Dr. Brian Bond and Dr. Henry Quesada have secured a second grant through the U.S. Forest Service Wood Innovations program to help educate architects and designers about the advantages and properties of thermally-modified wood. This project builds off the knowledge gained through a previous U.S. Forest Service Wood Innovations funded project entitled, “Expanding Markets for Thermally-modified Wood Products Produced from Low- value Hardwood Species.”

The previous work determined that the best way to increase the use of thermally-modified wood (TMW) from low-value, underutilized hardwood species is to focus on educating the architectural community about its properties and benefits — focusing on those who can specify its use in buildings and projects.

A stack of dark brown thermally modified poplar siding with the number "6" written on the end of three boards. Three smaller samples stacked upon one another with the number "7" written on top.
Stack of thermally-modified wood.

The main goal of this work is to significantly increase the awareness of the architectural community about the current uses, architectural projects, and properties of TMW. Another goal is to compare TMW’s use to other materials. All of this is with the ultimate goal of increasing the use of low-value, underutilized hardwood species. The researchers will accomplish this by delivering national education and training activities through the American Institute of Architecture (AIA) at six locations in the U.S. and with two webinars.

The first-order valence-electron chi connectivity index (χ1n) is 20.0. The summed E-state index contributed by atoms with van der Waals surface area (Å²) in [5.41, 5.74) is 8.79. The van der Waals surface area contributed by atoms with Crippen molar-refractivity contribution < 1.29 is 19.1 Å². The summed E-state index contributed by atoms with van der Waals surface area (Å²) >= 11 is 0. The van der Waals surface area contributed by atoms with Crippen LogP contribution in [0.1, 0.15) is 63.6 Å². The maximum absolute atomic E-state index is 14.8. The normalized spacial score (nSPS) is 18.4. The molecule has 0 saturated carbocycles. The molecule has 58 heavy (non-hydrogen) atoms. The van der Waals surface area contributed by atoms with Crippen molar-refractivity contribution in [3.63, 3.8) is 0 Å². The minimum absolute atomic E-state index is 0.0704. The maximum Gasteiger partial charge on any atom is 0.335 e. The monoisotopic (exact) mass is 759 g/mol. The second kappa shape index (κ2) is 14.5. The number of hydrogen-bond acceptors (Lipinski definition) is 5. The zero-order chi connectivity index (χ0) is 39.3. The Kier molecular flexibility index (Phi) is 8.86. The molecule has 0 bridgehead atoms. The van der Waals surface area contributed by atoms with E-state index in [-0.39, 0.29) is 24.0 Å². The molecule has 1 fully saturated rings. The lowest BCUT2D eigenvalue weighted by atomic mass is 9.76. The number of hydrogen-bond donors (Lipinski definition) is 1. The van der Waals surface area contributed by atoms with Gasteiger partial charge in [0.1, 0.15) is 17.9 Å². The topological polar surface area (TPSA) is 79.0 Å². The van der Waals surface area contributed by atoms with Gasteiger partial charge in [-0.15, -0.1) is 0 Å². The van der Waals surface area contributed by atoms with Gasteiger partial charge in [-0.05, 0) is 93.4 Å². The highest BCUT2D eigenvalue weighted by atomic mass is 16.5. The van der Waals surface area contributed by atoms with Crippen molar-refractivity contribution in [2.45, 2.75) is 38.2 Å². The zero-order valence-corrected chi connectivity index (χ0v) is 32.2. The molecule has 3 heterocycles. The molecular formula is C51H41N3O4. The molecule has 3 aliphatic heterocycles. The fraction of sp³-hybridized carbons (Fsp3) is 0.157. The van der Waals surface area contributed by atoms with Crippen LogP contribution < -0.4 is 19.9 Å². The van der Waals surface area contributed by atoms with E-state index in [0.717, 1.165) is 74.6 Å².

Industry partners contributing to this work include Northland Forest Products, Atlanta Hardwoods, Bingaman and Son Lumber, and Grid Architects. These companies provided raw materials and gave their expertise and assistance in training during the previous part of this project. Dr. Omar Espinoza, a Virginia Tech Department of Sustainable Biomaterials alumni and faculty member at the University of Minnesota, will also contribute to the training efforts.

The Wood Innovations Grant program advances innovations in wood products that create jobs, revitalize local economies, and support sustainable forest land management. Thirty-five business, nonprofit, university, and tribal partners in 19 states and Puerto Rico will match the grants with an additional $131 million.